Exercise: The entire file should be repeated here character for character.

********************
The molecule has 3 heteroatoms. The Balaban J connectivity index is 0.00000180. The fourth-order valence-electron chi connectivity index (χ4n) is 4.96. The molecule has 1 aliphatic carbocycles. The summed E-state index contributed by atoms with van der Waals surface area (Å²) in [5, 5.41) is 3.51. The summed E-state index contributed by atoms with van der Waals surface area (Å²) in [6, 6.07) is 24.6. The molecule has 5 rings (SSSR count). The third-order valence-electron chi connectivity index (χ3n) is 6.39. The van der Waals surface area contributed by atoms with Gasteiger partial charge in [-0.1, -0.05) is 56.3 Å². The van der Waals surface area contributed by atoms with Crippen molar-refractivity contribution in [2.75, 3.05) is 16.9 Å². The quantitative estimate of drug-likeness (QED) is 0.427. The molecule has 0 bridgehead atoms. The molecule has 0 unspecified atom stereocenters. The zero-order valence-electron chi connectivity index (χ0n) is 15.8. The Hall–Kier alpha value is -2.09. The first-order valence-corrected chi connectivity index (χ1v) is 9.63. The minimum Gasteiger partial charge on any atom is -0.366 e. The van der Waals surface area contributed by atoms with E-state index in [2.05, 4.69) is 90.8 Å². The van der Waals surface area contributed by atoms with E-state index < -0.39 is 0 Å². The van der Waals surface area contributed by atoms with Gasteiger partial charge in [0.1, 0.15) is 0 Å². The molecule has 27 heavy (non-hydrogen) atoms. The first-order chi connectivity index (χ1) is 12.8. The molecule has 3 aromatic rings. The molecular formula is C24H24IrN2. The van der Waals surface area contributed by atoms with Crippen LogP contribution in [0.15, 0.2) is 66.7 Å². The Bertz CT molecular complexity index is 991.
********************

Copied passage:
The molecule has 3 heteroatoms. The Balaban J connectivity index is 0.00000180. The fourth-order valence-electron chi connectivity index (χ4n) is 4.96. The molecule has 1 aliphatic carbocycles. The summed E-state index contributed by atoms with van der Waals surface area (Å²) in [5, 5.41) is 3.51. The summed E-state index contributed by atoms with van der Waals surface area (Å²) in [6, 6.07) is 24.6. The molecule has 5 rings (SSSR count). The third-order valence-electron chi connectivity index (χ3n) is 6.39. The van der Waals surface area contributed by atoms with Gasteiger partial charge in [-0.1, -0.05) is 56.3 Å². The van der Waals surface area contributed by atoms with Crippen molar-refractivity contribution in [2.75, 3.05) is 16.9 Å². The quantitative estimate of drug-likeness (QED) is 0.427. The molecule has 0 bridgehead atoms. The molecule has 0 unspecified atom stereocenters. The zero-order valence-electron chi connectivity index (χ0n) is 15.8. The Hall–Kier alpha value is -2.09. The first-order valence-corrected chi connectivity index (χ1v) is 9.63. The minimum Gasteiger partial charge on any atom is -0.366 e. The van der Waals surface area contributed by atoms with E-state index in [2.05, 4.69) is 90.8 Å². The van der Waals surface area contributed by atoms with E-state index < -0.39 is 0 Å². The van der Waals surface area contributed by atoms with Gasteiger partial charge in [0.1, 0.15) is 0 Å². The molecule has 27 heavy (non-hydrogen) atoms. The first-order chi connectivity index (χ1) is 12.8. The molecule has 3 aromatic rings. The molecular formula is C24H24IrN2. The van der Waals surface area contributed by atoms with Crippen LogP contribution in [0.15, 0.2) is 66.7 Å². The Bertz CT molecular complexity index is 991.